Five front-line health care workers—two physicians, two registered
nurses and one respiratory therapist—are expected to be the first
to get the highly anticipated shots, the source said.
Loretto treats large numbers of Black and Brown patients in Austin, one
of the neighborhoods hit hardest by the pandemic. In addition to offering
COVID tests, the hospital is in the midst of enrolling patients in clinical
trials to study new COVID vaccine candidates, with the goal of ensuring
minorities are represented. People of color historically have been underrepresented
in such studies.
Without unlimited cold storage, local hospitals will need to administer
the Pfizer vaccines they get within five days, according to the Cook County
Department of Public Health. The department will store the additional
initial doses, and future shipments are expected to be sent directly to
the hospitals as needed.
Israel Rocha, CEO of two-hospital Cook County Health, said the public system
expects to start vaccinating a small number of workers Dec. 16. About
1,000 employees who “perform aerosolizing generating procedures,”
as well as those who have “high contact with COVID-19 staff,”
will be included in the first phase of the rollout, he said. The phase
is expected to be complete by Dec. 24.
While CCH workers are not required to get vaccinated, the majority of employees
who have responded to a survey indicated that they intend to get the shots,
After getting the vaccines, individuals will be observed for at least 15
minutes to manage any potential allergic reactions and thereafter for
any side effects, said Dr. Kiran Joshi, who co-leads the Cook County Department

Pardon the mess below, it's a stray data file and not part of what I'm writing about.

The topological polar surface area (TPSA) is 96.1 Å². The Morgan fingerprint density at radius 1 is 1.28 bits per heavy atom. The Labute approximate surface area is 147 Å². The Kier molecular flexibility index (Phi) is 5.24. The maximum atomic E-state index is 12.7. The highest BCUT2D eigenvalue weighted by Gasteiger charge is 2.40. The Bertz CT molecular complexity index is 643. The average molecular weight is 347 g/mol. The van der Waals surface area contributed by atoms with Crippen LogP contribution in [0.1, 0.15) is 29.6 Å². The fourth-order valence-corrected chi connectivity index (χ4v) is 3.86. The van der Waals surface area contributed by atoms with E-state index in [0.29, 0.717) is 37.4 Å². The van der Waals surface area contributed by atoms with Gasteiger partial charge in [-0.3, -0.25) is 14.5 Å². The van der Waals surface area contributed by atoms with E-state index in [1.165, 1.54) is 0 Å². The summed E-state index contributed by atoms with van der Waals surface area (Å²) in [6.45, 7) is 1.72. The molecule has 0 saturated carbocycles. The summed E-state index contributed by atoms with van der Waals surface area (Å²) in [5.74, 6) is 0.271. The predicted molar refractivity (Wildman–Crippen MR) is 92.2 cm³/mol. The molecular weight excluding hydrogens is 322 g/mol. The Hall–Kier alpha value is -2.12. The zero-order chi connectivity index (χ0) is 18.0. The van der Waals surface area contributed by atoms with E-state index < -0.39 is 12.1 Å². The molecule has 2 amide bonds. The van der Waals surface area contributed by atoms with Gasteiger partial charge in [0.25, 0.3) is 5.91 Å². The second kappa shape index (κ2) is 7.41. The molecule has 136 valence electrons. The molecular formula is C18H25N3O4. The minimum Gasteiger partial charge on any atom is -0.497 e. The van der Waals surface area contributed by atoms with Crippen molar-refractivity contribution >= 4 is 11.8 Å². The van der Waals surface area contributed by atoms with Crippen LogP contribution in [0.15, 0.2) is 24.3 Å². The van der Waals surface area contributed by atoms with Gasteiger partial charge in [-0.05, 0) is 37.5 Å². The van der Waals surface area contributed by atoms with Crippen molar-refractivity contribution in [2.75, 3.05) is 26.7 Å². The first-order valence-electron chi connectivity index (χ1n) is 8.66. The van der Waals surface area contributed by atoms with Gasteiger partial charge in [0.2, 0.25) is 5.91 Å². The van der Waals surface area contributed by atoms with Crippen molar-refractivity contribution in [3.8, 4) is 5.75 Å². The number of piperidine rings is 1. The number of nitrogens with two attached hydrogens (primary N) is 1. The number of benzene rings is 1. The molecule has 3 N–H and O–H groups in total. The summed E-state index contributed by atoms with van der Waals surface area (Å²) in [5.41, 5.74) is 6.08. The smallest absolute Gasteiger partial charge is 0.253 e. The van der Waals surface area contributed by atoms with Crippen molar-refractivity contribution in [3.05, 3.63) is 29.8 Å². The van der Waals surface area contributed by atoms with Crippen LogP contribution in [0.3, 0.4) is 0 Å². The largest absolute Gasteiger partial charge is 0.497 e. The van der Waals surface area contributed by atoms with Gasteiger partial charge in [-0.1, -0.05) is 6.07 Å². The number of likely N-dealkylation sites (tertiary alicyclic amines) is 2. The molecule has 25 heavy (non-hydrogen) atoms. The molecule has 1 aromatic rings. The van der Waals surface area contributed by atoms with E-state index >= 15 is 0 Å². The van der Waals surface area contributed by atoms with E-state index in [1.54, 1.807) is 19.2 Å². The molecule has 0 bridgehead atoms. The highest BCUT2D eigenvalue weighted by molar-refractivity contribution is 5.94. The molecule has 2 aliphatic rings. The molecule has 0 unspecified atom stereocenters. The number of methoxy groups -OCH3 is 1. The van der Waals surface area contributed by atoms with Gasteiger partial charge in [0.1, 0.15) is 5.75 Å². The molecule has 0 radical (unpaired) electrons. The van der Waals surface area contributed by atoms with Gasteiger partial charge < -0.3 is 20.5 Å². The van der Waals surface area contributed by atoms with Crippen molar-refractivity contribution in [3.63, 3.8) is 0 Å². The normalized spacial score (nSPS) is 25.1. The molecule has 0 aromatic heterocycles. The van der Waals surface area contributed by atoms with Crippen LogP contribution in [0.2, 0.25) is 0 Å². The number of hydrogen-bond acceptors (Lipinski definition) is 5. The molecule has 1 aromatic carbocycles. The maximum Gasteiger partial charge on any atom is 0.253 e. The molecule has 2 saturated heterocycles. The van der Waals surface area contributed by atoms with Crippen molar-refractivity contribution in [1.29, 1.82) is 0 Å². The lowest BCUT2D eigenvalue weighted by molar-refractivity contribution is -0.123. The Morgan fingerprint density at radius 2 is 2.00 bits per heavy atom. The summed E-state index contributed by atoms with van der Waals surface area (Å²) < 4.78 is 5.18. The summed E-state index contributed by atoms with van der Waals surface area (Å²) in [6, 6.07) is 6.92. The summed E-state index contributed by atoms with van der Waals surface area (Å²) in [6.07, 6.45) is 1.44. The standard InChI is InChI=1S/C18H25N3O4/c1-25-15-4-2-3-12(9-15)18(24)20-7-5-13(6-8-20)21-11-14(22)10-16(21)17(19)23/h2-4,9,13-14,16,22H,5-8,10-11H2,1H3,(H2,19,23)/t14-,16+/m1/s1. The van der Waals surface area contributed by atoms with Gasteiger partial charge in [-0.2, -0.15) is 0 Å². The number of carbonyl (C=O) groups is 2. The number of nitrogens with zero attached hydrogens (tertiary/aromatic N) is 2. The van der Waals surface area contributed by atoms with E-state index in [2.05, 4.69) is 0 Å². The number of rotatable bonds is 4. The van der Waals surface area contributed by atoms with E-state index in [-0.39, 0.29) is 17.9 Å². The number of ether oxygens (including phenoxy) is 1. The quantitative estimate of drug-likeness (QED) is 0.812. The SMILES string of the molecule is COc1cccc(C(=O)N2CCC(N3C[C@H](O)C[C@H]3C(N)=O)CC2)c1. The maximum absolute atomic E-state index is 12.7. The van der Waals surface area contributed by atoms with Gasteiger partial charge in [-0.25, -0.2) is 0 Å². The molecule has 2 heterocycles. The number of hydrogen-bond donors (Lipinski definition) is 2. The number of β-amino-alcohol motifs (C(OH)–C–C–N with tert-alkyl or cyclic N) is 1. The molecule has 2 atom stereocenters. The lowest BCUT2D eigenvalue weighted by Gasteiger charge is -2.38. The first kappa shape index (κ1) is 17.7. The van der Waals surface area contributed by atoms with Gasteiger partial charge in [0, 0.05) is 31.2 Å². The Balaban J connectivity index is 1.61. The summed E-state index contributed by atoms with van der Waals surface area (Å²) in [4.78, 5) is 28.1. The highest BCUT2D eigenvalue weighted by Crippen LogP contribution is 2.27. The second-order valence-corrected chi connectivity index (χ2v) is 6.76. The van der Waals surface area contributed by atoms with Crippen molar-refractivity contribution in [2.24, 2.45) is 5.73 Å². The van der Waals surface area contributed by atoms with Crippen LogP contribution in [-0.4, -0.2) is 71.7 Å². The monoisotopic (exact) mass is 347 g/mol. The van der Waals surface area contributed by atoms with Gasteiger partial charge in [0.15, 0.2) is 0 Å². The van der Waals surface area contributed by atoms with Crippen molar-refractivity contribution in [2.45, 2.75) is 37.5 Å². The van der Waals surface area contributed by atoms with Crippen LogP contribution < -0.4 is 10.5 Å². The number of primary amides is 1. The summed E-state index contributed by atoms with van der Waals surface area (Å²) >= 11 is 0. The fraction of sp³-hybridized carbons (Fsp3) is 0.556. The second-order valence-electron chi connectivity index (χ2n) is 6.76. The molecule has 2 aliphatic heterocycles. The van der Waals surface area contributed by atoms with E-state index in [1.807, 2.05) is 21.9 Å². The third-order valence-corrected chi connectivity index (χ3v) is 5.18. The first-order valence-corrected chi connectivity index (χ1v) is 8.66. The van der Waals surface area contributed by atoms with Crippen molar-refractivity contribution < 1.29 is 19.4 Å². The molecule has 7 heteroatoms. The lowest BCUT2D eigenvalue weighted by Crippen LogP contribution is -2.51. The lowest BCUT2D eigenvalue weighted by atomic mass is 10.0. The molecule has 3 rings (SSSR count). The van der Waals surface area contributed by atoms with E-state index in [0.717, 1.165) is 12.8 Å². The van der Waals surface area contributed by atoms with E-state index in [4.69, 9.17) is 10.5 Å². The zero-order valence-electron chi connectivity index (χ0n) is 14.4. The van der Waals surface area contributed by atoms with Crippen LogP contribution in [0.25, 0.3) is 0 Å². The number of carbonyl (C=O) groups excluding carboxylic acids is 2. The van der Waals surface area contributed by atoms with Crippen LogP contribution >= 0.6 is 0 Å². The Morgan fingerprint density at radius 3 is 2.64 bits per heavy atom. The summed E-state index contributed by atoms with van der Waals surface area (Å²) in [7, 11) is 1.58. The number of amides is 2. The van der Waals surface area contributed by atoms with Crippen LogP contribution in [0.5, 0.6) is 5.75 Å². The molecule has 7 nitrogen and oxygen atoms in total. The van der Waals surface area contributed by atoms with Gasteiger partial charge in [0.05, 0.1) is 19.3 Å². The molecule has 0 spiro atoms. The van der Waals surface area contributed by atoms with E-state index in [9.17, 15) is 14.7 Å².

of Public Health. Those who experience adverse reactions will be entitled
to a “COVID day” off.
Health care workers who get their first shots this week will return for
their second doses in a few weeks and are expected to be fully protected
from the virus a couple weeks after that.
While the vaccines are intended to prevent people from getting sick, it's
not known whether individuals who get vaccinated can still carry and transmit
The vaccine was allocated to local hospitals based on the number of essential
personnel and the impact of COVID-19 on the facilities, Joshi said.
Long-term care facility residents and staff are expected to get access
to vaccines within the next two weeks, he added, followed by unaffiliated
health care workers (such as those working in emergency medical services)
and essential workers, including first responders and people who work
for public utilities. Next up would be high-risk adults.
Meanwhile, the first shipment of Pfizer vaccines arrived today at the Illinois
Strategic National Stockpile. Gov. J.B. Pritzker said during a press briefing
today that the state got nearly half of the 109,000 total doses it’s
expecting in the first phase of the rollout, and additional shipments
are expected in the coming weeks.
The federal government shipped doses directly to the city of Chicago and
four large public health departments in Illinois: Cook, Lake, Madison
and St. Clair counties, Pritzker said.
“Today marks a momentous occasion—not just this year, but in
American history,” Pritzker said in a statement. "Eleven months
after scientists the world over first got their hands on the genetic sequence
of this virus—and we are seeing the beginning of the end of this
Pritzker said that after Moderna's vaccine is authorized, there should
be enough doses to supply all the skilled-nursing facilities that have
signed up to get vaccines.
Hospitals are expected to stagger vaccine administration by unit in case
large numbers of workers experience side effects that require them to
stay home for a day or two, Dr. Ngozi Ezike said during today’s